(David Langley) #616

I’m pretty sure that is what I did in my case. Installed the A-arm complete with torsion bar. In my case, I think the Torsion Bar Reaction plate was already installed, together with the “rabbit ears” for the end of the torsion bar. I had pre-marked the correct orientation, so I slid the bar into the rabbit ear, and then tried to attach the A-arm mounts to the frames. As I recall, this last step required a bit of heaving, as the bar needs to bend a bit to align everything with the torsion bar unloaded. I think it is designed to be straight in the mid-laden position. Probably used a woodworking clamp or similar to align it for the mount bolts.


(Paul Wigton) #617

A) may be an indication of badly damaged frames/ bulkhead, or…
B) very badly aligned, or…
C) both.

Carefully onspect the arms, side to side, and see if either sude is significantly distorted, compared to each other.

(Steve) #618

I spoke with Dan Mooney In Austin regarding a vendor to do a full body dip locally and he said they don’t do that and prefer blasting and hand stripping.
Q. Is there something inherently wrong with full dip. Does it remove vital glues used between panel areas? (looking at recommended Louisiana vendor)

(Andrew Waugh) #619

A: Some people have reported that the paint stripper or acid remains in spot welded joins and interferes with paint, or even causes rust later on.

I had my S Type dipped. The place I used does multiple rinses, and was recommended by a few restorers here in Switzerland.

You do need to get absolutely all Al off the shell before dipping. This includes pop rivets. When I visited the shop to see what their process was like the guy showing me around mentioned that, then pointed to a large cage of steel cover plates and brackets… they’d all been pop riveted in, and ended up in the bottom of the bath.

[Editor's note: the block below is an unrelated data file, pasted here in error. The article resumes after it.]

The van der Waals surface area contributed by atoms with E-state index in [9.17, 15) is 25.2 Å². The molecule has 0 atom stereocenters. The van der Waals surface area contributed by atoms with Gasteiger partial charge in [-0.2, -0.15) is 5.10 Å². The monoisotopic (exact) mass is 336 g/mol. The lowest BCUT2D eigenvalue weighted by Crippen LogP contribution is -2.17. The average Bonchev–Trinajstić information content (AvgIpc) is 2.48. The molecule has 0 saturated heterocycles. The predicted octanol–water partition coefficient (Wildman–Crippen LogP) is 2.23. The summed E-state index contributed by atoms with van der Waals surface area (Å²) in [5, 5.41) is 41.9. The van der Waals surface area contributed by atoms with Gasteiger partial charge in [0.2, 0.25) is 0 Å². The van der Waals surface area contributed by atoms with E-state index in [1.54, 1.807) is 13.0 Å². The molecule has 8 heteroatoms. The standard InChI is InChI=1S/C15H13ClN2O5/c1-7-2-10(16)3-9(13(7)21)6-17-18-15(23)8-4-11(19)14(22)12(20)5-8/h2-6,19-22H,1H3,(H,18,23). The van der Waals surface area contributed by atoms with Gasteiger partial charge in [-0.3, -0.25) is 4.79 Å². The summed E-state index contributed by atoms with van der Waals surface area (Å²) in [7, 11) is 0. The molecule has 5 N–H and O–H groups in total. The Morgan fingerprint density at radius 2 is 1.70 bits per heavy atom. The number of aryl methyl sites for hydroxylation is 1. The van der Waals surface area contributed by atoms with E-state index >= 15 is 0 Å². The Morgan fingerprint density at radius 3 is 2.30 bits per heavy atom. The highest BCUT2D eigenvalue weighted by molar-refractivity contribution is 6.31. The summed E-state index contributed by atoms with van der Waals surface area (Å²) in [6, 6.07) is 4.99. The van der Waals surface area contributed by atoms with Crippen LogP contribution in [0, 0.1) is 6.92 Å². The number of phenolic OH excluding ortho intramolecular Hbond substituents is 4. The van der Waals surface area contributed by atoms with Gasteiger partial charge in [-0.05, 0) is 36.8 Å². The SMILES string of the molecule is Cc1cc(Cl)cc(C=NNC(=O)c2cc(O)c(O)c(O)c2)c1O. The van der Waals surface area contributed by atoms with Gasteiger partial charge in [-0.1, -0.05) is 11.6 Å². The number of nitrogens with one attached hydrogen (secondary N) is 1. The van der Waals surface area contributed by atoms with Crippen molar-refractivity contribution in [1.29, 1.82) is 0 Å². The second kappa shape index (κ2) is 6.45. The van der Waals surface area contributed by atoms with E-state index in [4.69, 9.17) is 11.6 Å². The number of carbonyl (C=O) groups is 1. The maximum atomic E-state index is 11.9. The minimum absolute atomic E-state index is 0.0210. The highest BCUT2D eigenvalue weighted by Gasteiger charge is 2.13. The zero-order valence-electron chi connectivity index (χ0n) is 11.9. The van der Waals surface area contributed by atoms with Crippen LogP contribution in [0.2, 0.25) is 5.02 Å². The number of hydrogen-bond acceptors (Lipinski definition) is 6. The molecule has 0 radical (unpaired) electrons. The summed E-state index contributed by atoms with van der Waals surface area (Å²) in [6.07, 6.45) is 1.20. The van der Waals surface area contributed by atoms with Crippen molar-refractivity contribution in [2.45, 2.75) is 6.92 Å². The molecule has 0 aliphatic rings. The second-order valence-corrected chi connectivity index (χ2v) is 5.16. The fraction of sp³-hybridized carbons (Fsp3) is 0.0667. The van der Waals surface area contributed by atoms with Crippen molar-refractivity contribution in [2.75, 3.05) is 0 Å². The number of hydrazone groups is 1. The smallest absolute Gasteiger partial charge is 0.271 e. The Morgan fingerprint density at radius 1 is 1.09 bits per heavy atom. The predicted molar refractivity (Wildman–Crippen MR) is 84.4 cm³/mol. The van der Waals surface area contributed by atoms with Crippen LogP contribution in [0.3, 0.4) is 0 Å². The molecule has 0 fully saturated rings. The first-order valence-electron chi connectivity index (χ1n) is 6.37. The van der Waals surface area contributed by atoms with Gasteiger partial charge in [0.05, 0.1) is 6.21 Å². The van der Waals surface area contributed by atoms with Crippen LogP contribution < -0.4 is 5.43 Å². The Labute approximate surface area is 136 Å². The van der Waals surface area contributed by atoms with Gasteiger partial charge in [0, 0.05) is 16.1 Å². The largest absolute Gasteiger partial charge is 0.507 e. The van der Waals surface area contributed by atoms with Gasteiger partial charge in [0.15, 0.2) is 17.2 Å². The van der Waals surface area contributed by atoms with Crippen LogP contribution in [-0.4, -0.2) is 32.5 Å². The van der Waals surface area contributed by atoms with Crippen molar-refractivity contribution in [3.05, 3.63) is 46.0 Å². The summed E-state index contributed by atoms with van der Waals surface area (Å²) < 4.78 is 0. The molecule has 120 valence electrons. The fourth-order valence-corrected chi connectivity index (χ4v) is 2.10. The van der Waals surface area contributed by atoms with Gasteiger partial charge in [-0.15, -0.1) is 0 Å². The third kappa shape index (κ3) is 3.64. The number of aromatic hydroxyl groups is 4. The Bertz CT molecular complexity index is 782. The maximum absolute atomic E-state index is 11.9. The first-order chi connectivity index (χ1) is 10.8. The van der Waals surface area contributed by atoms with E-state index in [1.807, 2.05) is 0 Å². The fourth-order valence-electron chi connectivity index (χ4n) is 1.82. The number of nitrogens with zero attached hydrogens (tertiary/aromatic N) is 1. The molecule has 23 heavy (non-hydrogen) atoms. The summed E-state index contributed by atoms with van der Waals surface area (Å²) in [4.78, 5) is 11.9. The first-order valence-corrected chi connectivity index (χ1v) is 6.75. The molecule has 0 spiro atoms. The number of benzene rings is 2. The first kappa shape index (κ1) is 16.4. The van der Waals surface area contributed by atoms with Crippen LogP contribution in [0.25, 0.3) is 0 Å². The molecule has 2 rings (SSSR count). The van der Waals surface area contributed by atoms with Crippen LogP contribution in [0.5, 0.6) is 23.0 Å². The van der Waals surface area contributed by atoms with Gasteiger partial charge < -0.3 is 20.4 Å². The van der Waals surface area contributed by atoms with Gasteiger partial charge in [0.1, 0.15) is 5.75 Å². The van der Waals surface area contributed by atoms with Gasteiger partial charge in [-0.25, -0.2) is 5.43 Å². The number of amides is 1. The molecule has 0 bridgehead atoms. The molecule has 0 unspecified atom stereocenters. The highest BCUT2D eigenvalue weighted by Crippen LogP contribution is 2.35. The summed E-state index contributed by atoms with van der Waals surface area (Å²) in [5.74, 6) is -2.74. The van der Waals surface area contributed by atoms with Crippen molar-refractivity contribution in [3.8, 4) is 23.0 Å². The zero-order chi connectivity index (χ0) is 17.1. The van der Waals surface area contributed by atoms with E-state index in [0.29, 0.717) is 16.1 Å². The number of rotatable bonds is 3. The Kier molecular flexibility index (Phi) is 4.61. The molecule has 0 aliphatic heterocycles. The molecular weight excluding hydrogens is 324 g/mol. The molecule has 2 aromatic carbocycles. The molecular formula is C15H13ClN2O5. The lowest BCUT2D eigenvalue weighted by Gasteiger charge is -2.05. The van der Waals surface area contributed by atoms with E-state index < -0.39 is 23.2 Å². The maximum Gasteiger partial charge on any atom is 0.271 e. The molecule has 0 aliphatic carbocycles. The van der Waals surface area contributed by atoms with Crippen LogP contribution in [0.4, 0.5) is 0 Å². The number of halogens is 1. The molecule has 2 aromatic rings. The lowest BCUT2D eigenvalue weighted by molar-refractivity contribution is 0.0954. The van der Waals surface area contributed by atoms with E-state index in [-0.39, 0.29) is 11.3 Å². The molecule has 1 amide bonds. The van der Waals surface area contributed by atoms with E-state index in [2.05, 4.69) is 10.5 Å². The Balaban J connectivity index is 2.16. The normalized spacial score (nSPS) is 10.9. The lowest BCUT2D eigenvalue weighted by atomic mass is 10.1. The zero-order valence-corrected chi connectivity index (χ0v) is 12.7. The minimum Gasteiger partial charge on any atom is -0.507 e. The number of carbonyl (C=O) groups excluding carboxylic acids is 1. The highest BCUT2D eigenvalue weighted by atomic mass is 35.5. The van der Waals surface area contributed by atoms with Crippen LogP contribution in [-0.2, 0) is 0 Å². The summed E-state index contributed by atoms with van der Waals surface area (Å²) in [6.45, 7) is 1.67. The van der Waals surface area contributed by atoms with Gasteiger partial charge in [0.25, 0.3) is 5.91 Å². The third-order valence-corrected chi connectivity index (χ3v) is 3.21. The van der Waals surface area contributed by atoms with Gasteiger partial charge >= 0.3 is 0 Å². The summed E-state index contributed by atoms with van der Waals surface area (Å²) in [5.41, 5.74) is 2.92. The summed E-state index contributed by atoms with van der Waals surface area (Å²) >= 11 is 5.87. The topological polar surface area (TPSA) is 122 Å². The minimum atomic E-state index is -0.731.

(Larry velk) #620

Mine was electrolyticaly dipped - not acid. Had many parts done afterward. This process is somewhat like electroplating. Yes, some goo remains in seams. I cleaned each seam with phosphoric like ppg DX59 (?) or “rusticide”. Any similar product OK. Follow with DX520, epoxy prime, all is well. The “stuff in seams” claim depends on how much is taken apart, how good the dip is, how you clean it. You think grinding and blasting doesn’t leave stuff in seams? Of course I used a spit, so you can do stuff upside down on most seams. You can use epoxy seam sealer on the seams also on the flange of the seams.

(Justin) #621

Just have to say, 619 posts and I love this thread. @69Cat, keep on keeping on. It inspires me and my son to do the same. And to all the JL followers who have contributed, thanks. This is a wonderful community to be a part of. I have a 70 XJ6, and an 88 XJS. Down the road, I plan on adding a series 2 E, if I have any money left :slight_smile:

(Steve) #622


I am breaking the body down to bare metal
Q: What is the best order to disassemble the dash, Remove top dash
Remove wiring harness
Remove gauges
Remove everything randomly as a come across it
Remove windshield trim and windshield?

All opinions welcome. Those who’ve done this before particularly! :grinning: (see how my smiley face emoji is oozing confidence!)